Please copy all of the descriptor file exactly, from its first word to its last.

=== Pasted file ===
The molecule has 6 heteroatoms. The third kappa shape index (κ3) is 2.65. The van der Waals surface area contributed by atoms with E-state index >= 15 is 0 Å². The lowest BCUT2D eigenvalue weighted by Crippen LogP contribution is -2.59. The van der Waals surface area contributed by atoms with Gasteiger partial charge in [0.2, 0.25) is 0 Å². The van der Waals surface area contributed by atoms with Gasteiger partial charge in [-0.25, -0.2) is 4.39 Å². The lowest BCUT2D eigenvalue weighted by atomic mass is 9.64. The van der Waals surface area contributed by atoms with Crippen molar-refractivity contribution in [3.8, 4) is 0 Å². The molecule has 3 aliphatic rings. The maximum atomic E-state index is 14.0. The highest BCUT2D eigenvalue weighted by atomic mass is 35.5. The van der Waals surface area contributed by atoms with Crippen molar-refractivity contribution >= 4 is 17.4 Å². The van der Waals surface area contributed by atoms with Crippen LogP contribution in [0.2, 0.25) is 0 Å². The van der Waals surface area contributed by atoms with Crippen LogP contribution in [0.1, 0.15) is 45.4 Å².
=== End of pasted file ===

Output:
The molecule has 6 heteroatoms. The third kappa shape index (κ3) is 2.65. The van der Waals surface area contributed by atoms with E-state index >= 15 is 0 Å². The lowest BCUT2D eigenvalue weighted by Crippen LogP contribution is -2.59. The van der Waals surface area contributed by atoms with Gasteiger partial charge in [0.2, 0.25) is 0 Å². The van der Waals surface area contributed by atoms with Gasteiger partial charge in [-0.25, -0.2) is 4.39 Å². The lowest BCUT2D eigenvalue weighted by atomic mass is 9.64. The van der Waals surface area contributed by atoms with Crippen molar-refractivity contribution in [3.8, 4) is 0 Å². The molecule has 3 aliphatic rings. The maximum atomic E-state index is 14.0. The highest BCUT2D eigenvalue weighted by atomic mass is 35.5. The van der Waals surface area contributed by atoms with Crippen molar-refractivity contribution >= 4 is 17.4 Å². The van der Waals surface area contributed by atoms with Crippen LogP contribution in [0.2, 0.25) is 0 Å². The van der Waals surface area contributed by atoms with Crippen LogP contribution in [0.1, 0.15) is 45.4 Å².